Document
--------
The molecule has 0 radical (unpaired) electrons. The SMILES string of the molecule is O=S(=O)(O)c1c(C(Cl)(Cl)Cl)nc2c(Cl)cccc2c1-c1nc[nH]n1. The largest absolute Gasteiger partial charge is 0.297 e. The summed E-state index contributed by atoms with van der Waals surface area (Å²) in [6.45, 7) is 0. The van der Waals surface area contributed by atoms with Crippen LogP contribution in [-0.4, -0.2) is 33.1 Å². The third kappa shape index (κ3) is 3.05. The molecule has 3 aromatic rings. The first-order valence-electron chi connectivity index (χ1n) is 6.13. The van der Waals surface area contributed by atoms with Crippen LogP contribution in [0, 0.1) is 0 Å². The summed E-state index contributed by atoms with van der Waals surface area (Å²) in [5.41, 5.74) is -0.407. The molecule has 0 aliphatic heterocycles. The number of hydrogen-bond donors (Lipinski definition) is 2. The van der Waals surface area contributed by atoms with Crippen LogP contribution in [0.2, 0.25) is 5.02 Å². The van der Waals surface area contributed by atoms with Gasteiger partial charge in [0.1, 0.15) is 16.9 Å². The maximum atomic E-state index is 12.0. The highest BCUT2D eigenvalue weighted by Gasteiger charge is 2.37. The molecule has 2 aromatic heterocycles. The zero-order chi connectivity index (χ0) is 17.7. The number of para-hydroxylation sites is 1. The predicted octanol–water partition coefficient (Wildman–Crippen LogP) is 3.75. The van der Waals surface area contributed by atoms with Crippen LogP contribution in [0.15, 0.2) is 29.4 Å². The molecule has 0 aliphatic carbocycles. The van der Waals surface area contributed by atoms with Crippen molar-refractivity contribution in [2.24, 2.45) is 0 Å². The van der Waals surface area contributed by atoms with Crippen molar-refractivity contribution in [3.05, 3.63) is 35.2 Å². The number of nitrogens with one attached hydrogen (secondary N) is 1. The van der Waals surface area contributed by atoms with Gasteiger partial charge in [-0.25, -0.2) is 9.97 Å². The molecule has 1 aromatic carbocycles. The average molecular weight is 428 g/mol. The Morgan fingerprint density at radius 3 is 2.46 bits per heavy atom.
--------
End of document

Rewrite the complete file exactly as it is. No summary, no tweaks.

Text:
The molecule has 0 radical (unpaired) electrons. The SMILES string of the molecule is O=S(=O)(O)c1c(C(Cl)(Cl)Cl)nc2c(Cl)cccc2c1-c1nc[nH]n1. The largest absolute Gasteiger partial charge is 0.297 e. The summed E-state index contributed by atoms with van der Waals surface area (Å²) in [6.45, 7) is 0. The van der Waals surface area contributed by atoms with Crippen LogP contribution in [-0.4, -0.2) is 33.1 Å². The third kappa shape index (κ3) is 3.05. The molecule has 3 aromatic rings. The first-order valence-electron chi connectivity index (χ1n) is 6.13. The van der Waals surface area contributed by atoms with Crippen LogP contribution in [0, 0.1) is 0 Å². The summed E-state index contributed by atoms with van der Waals surface area (Å²) in [5.41, 5.74) is -0.407. The molecule has 0 aliphatic heterocycles. The number of hydrogen-bond donors (Lipinski definition) is 2. The van der Waals surface area contributed by atoms with Crippen LogP contribution in [0.2, 0.25) is 5.02 Å². The van der Waals surface area contributed by atoms with Gasteiger partial charge in [0.1, 0.15) is 16.9 Å². The maximum atomic E-state index is 12.0. The highest BCUT2D eigenvalue weighted by Gasteiger charge is 2.37. The molecule has 2 aromatic heterocycles. The zero-order chi connectivity index (χ0) is 17.7. The number of para-hydroxylation sites is 1. The predicted octanol–water partition coefficient (Wildman–Crippen LogP) is 3.75. The van der Waals surface area contributed by atoms with Crippen LogP contribution in [0.15, 0.2) is 29.4 Å². The molecule has 0 aliphatic carbocycles. The van der Waals surface area contributed by atoms with Crippen molar-refractivity contribution in [2.24, 2.45) is 0 Å². The van der Waals surface area contributed by atoms with Crippen molar-refractivity contribution in [3.05, 3.63) is 35.2 Å². The number of nitrogens with one attached hydrogen (secondary N) is 1. The van der Waals surface area contributed by atoms with Gasteiger partial charge in [-0.25, -0.2) is 9.97 Å². The molecule has 1 aromatic carbocycles. The average molecular weight is 428 g/mol. The Morgan fingerprint density at radius 3 is 2.46 bits per heavy atom.